Is There a Cure For Herpes?

Herpes is a painful, blistering rash that can leave scars. Blisters often appear on only one part of the body. Nerve pain caused by shingles can last for months or even years after the rash clears. There is no cure for Herpes registered, but a study is very close to the cure that promises success in the future.


The Cause of Herpes

Herpes is caused by the herpes zoster virus, the same that causes chickenpox. If you have had chickenpox, the virus may stay inactive in our nerves and can cause Herpes. The chickenpox virus remains inactive in certain nerves. If the virus becomes active again, usually in old age, it causes a painful disease called shingles. There is no way of knowing who will get herpes simplex virus (HSV) and when that is something individual. The older you are, the longer your shingles rash is likely to last.


Is Herpes Severe?

Facial paralysis can be temporary symptom of herpes

Shingles can be serious and cause a lot of pain. In most people, the pain that accompanies the rash subsides as the rash goes away. Some people who have had Herpes have described their pain in many ways, such as:

  • A burning or throbbing pain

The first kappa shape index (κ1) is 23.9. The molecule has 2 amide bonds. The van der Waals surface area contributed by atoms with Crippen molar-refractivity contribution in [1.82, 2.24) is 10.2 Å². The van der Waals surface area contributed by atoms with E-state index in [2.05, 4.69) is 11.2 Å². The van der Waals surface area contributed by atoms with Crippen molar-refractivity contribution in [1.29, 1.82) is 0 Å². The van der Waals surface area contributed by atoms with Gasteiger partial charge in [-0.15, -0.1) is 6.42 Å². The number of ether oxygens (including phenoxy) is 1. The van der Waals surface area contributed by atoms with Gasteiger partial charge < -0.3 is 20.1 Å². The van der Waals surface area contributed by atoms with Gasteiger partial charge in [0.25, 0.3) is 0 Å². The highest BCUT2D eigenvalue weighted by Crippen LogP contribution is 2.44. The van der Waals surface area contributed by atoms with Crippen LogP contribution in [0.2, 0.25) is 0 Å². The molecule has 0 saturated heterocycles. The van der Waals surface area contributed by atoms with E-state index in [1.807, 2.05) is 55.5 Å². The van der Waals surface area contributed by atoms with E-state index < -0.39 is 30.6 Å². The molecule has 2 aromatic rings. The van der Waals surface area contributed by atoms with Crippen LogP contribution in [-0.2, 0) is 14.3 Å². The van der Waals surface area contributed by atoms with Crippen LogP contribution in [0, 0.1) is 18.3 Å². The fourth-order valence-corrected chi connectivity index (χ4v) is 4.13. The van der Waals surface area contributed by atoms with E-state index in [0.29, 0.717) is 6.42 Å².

• A pain such as stitches, shocks, or pins
  • In shingles, things as mild as a breath of breeze or the rubbing of clothing against the skin can cause severe pain.


Other serious problems that can result from Herpes are:

  • Presence of scars
  • Bacterial skin infections
  • Muscular weakness
  • Loss of hearing or vision
  • Pain in the ear
  • Temporary facial paralysis


For some people, pain that originates in the nerves can impede normal activities of daily life, such as walking, sleeping, or socializing. The pain can also be so debilitating that it impairs the ability to perform and makes shingles patients dependent on other people. Besides, it causes emotional distress. Shingles can even lead to hospitalization and, in very rare cases, lead to death.


Is There a Cure For Herpes?

It can appear at any time without prior warning. The first signs of shingles many times are silent and can't be seen. Among them, there may be itching, tingling, or burning. A few days later, a fluid-filled blistering rash appears, usually on only one side of the body or face. Sometimes the pain that precedes the rash can be mistaken for other conditions, making it difficult to diagnose shingles early.

You should know that the herpes virus has no cure.... or so it was believed. Viruses, unlike bacteria, cannot be cured with antibiotics or any other medicine (except exceptional cases); however, different non-pharmacological therapies can help fight viruses, one of the most famous being gene therapies. In the case of Herpes, there is recent research with this technique that could be very helpful in eradicating this virus.


The Cure For Herpes

Fred Hutchinson cancer research centre who are looking into the cure for herpes in all forms

A team of researchers from the Fred Hutchinson Cancer Research Center and the University of Washington have designed a new gene therapy to eliminate the herpes simplex virus in its latent form.